New decree still possible on a different competence basis

The federal government could still enact such laws, however, if it concerns matters that now fall under the exclusive legislation or the competing legislation of the federal government. In this case, not only the previous laws continue to apply, but also the “powers and obligations of the federal states to legislate” arising from the former framework legislation ( Art. 125b (1) sentence 2 GG).

Insofar as the federal government can only enact the law with the federal states having authority to deviate, these may also deviate from the old law. In certain areas, however, this authority to deviate is delayed for some time in order to give the federal government the opportunity to regulate a legal area comprehensively beforehand. In detail, therefore, the following applies: Länder may replace federal law over

  • Nature conservation and landscape management (without the general principles of nature conservation, the right to protect species or marine nature conservation) from January 1, 2010,
  • Water balance (without substance or system-related regulations) also from January 1, 2010,
  • University admission and university degrees from August 1, 2008,

unless the federal government has passed new laws earlier; in this case they may replace it when these laws come into force.


  • Thomas P. Streppel: The framework competence. Requirements and legal consequences of the federal framework legislation , Nomos Verlag, Baden-Baden 2005.


In Switzerland the term is less clearly defined. It is used at federal and cantonal level. The detailed regulations can be drawn up by the government (in the form of ordinances) or by subordinate administrative units (cantons, municipalities).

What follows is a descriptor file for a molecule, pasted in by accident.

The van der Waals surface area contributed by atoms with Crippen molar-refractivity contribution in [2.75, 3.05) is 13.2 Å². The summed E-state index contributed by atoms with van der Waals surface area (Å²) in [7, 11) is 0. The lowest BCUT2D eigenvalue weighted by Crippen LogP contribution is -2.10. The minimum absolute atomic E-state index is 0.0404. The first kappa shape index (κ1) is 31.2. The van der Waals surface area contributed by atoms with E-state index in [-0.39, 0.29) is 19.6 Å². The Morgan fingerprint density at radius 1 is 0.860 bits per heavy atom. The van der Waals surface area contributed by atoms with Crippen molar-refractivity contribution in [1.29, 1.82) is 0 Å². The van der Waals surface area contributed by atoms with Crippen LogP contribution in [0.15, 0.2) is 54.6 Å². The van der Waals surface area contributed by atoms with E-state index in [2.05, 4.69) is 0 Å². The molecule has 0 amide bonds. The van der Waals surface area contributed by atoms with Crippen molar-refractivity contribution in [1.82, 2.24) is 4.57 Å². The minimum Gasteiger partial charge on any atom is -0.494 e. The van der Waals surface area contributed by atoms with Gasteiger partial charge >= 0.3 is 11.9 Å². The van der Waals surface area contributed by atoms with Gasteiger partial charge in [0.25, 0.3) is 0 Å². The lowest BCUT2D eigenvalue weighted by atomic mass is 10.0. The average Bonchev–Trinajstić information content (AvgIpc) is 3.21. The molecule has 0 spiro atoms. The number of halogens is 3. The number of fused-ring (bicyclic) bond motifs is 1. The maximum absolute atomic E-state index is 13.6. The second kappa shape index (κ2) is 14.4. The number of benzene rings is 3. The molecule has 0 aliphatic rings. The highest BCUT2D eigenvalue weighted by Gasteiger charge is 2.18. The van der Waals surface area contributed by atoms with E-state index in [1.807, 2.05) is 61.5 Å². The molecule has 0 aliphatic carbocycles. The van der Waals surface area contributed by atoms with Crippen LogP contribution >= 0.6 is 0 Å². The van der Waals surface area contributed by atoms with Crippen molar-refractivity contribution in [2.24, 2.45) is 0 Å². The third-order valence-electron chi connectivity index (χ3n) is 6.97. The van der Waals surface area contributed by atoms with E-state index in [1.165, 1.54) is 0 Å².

The Italian Constitution contains a very extensive catalog with subject areas that can be ascribed to the framework legislation:

  • the international relations of the regions and their relations with the European Union;
  • Foreign trade;
  • Occupational health and safety;
  • Teaching, without prejudice to the autonomy of school institutions and to the exclusion of theoretical and practical vocational training;
  • Jobs;
  • scientific and technological research and support for industry innovation;
  • Health protection;
  • Nutrition;
  • Sports legislation;
  • Civil defense;
  • Spatial planning;
  • Ports and civil airports;
  • large transport and shipping networks;
  • Regulation of communications;
  • Production, transportation and national distribution of energy; Supplementary and supplementary pension;
  • Coordination of public finances and the tax system;
  • Appreciation of cultural and environmental goods and promotion and organization of cultural activities;
  • Savings banks;
  • Agricultural banks, credit institutions of a regional character;
  • Land and agricultural credit bodies of a regional nature.

The state lays down the essential principles of a subject area by law called the framework law ( legge cornice ); Each individual region or autonomous province is empowered to develop and specify these principles through their own laws, and to adapt them to their own needs. These laws contain so-called detailed norms ( norme di dettaglio ). Because the state has often not enacted any relevant framework laws, the regional laws refer to the general principles of a subject, as can be inferred from the various state legal norms.

In Italian law this type of legislation is called competenza concorrente , but it by no means corresponds to competing legislation , but to the framework legislation that has been abolished in Germany. In official translations - for example in South Tyrol - the term competing legislation is still used.

Individual evidence

  1. ^ Italian Constitution (PDF; 439 kB), Art. 117